This afternoon, San Antonio City Council approved a measure that would allow the construction of an H-E-B grocery store downtown. The vote also greenlights the closure of a portion of South Main Street, between César Chávez and Arsenal Street to make way for the locally-based grocer. The issue elicited debate and opposition from members of the community, who argue the plan would fragment downtown connectivity, hinder SA's urban core and granting public property to corporate interests.
"Mayor Julian Castro said he understood concerns of the residents affected by the Main Street closure but the chance for economic development was worth the investment. Similarly, District 1 council member Diego Bernal showed excitement, saying the deal today was not the same as the initial plan– a considerable amount of compromise had been struck. District 8's Ron Nirenberg recused himself because his wife works for the grocery company. District 4's Rey Saldana recused himself as well.*
“We have on the table an opportunity to create a significant number of jobs in the urban core of the city and create a grocery store that I believe will further catalyze the revitalization of downtown,” said Castro.
In an indicator of today's approval, the City's Zoning Commission approved rezoning an area to allow H-E-B to build a gas station alongside its proposed grocery store on Tuesday, a major component of the plan.
One point of contention has been job creation, as the grocer was slow to produce a figure showing how many new jobs the new store would create. The City's Development Office says H-E-B will employ 800 workers by 2020 and an additional 800 employees by 2030– 50 percent of these will be new jobs, they say. The grocer also vowed a $75 million investment in their downtown campus by 2020, with money flowing toward its culinary school (under construction), test kitchen, multi-level office building, parking garage and proposed downtown grocery store.
As for pedestrian and bike paths–H-E-B promises to make traffic improvements (such as enhancing pedestrian signals and crossings) create a 30-ft. pedestrian and bike amenity zone, re-open Whitley and Dwyer Streets, ensure ADA-friendly walking paths, arrange VIA transit to drop off at the Commander's House, and replace or preserve the bike route and pedestrian path through S. Main Ave. However, some who testified weren't completely satisfied with these proposals; one testifier flat-out described the traffic study as "a sham."
While some groups like The King William Neighborhood Association initially opposed the street closure, they've since changed their minds. The KWA dropped their disapproval after the board of directors voted 7-6 to OK the measure in late November. In a release, the KWA said they came to their decision, "based on the information provided and the mitigation solutions" offered by the grocer and the City's traffic study.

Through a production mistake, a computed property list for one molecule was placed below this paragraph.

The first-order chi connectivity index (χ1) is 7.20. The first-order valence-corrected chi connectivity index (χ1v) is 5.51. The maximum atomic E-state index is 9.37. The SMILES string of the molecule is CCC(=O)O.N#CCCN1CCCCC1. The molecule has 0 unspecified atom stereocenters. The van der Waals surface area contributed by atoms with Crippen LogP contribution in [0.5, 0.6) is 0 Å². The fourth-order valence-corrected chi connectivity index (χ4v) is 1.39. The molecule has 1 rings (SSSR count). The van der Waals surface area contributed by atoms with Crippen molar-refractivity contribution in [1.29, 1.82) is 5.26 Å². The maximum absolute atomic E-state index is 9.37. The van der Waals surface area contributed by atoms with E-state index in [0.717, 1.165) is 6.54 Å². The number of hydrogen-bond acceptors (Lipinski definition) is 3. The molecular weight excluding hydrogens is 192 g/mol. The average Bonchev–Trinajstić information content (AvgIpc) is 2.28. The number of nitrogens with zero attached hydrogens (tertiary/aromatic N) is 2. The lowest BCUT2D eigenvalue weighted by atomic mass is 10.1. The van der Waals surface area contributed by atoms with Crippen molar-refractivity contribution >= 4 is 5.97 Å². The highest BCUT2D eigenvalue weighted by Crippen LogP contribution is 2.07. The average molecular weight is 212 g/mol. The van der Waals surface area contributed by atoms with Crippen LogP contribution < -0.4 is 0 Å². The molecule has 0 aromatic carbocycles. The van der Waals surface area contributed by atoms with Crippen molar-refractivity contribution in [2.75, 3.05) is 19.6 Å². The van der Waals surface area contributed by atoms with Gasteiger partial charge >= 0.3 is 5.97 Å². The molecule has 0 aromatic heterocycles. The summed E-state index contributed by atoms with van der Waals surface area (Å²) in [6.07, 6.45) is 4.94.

A KWA member voiced the group’s approval at the council meeting, but also pointed to lingering concerns. They recommended using the $3.5 million allotted for street closure fees to be earmarked for infrastructure improvements, sidewalk and street repair and additional lighting to Arsenal to S. Alamo street for those directly impacted. They also noted inconsistencies surrounding bike paths between the presentation given by H-E-B and the actual development agreement and lastly, they urged the grocer to add an expiration date clause to the gas station, as they grocery store is only guaranteed to operate for at least five years.
Meanwhile, other residents, businesses and local organizations in the area steadfastly oppose the 10,000 square-foot downtown grocery store, centralizing their displeasure on MainAccess.Org, a channel for mobilizing activism against the plan. The Main Access group argue that if a portion of S. Main Ave is privatized, they would lose an, "important north-south connection, particularly for pedestrians and bike riders, in order to have virtually no improvement for downtown's grocery store situation."
KWA resident and Main Access member Charlotte Luongo detailed the problems associated with the build in an Op-Ed for the Current's November 6 issue. The group touts nearly 2,000 signatures on their online petition against the street closure. During the council meeting, Luongo delivered the petition to council today, saying, "these citizens are angry, they know they have been disenfranchised [
] they know the city is no longer a democracy, it is being run by corporate interests." Luongo said the push to approve the H-E-B plan amounts to "extortion" and cautioned that her and many others may exit the City for its decision to "undermine" the features that drew her and hundreds of others to San Antonio in the first place. Echoing Luongo, downtown resident of 40 years, James Rodriguez said the City is being subject to fear by H-E-B– hanging over their heads is the threat of the major private employer's exodus if council members fail to approve the grocery store plan.
Opponents of the plan argued the City is being bullied by H-E-B, the largest privately-held company in Texas and the employer of more than 20,000 San Antonians. The retailer is consistently ranked as one of the country's top private companies and led by the ultra-wealthy philanthropic (to both charities and political coffers) Charles Butt– meaning all the more pressure to OK a project, however controversial. Opponents also vocalized a lack of public input and an unfair prioritization of development and corporate desires. Yet, supporters believe the job creation numbers brought to the inner city and the store's fit into to the SA2020 downtown plan override criticisms.
*This article has been changed to reflect that Nirenberg and Saldana recused themselves from the vote. Updated 12/5 2:11 p.m.
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